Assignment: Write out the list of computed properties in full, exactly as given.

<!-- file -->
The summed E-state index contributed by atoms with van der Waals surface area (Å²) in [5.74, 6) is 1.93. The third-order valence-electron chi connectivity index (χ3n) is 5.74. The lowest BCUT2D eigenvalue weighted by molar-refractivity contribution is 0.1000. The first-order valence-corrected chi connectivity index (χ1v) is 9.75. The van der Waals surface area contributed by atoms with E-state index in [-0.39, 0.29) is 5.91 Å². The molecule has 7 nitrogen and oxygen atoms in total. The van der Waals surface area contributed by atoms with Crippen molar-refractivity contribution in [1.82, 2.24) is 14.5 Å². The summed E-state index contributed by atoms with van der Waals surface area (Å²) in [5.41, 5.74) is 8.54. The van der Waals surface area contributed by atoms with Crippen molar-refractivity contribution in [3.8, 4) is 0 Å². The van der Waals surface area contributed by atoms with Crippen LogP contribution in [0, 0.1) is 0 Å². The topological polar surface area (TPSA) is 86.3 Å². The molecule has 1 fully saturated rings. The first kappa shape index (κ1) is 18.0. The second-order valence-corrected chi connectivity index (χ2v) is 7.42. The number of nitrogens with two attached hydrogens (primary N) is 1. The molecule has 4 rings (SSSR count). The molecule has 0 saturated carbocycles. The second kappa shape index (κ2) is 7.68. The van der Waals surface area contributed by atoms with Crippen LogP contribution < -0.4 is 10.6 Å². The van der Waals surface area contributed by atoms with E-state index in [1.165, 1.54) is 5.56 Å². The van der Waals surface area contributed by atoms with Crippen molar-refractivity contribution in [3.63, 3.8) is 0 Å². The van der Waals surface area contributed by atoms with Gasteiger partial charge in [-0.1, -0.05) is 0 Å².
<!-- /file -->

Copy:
The summed E-state index contributed by atoms with van der Waals surface area (Å²) in [5.74, 6) is 1.93. The third-order valence-electron chi connectivity index (χ3n) is 5.74. The lowest BCUT2D eigenvalue weighted by molar-refractivity contribution is 0.1000. The first-order valence-corrected chi connectivity index (χ1v) is 9.75. The van der Waals surface area contributed by atoms with E-state index in [-0.39, 0.29) is 5.91 Å². The molecule has 7 nitrogen and oxygen atoms in total. The van der Waals surface area contributed by atoms with Crippen molar-refractivity contribution in [1.82, 2.24) is 14.5 Å². The summed E-state index contributed by atoms with van der Waals surface area (Å²) in [5.41, 5.74) is 8.54. The van der Waals surface area contributed by atoms with Crippen molar-refractivity contribution in [3.8, 4) is 0 Å². The van der Waals surface area contributed by atoms with Crippen LogP contribution in [0, 0.1) is 0 Å². The topological polar surface area (TPSA) is 86.3 Å². The molecule has 1 fully saturated rings. The first kappa shape index (κ1) is 18.0. The second-order valence-corrected chi connectivity index (χ2v) is 7.42. The number of nitrogens with two attached hydrogens (primary N) is 1. The molecule has 4 rings (SSSR count). The molecule has 0 saturated carbocycles. The second kappa shape index (κ2) is 7.68. The van der Waals surface area contributed by atoms with Crippen LogP contribution < -0.4 is 10.6 Å². The van der Waals surface area contributed by atoms with E-state index in [1.165, 1.54) is 5.56 Å². The van der Waals surface area contributed by atoms with Crippen molar-refractivity contribution in [3.63, 3.8) is 0 Å². The van der Waals surface area contributed by atoms with Gasteiger partial charge in [-0.1, -0.05) is 0 Å².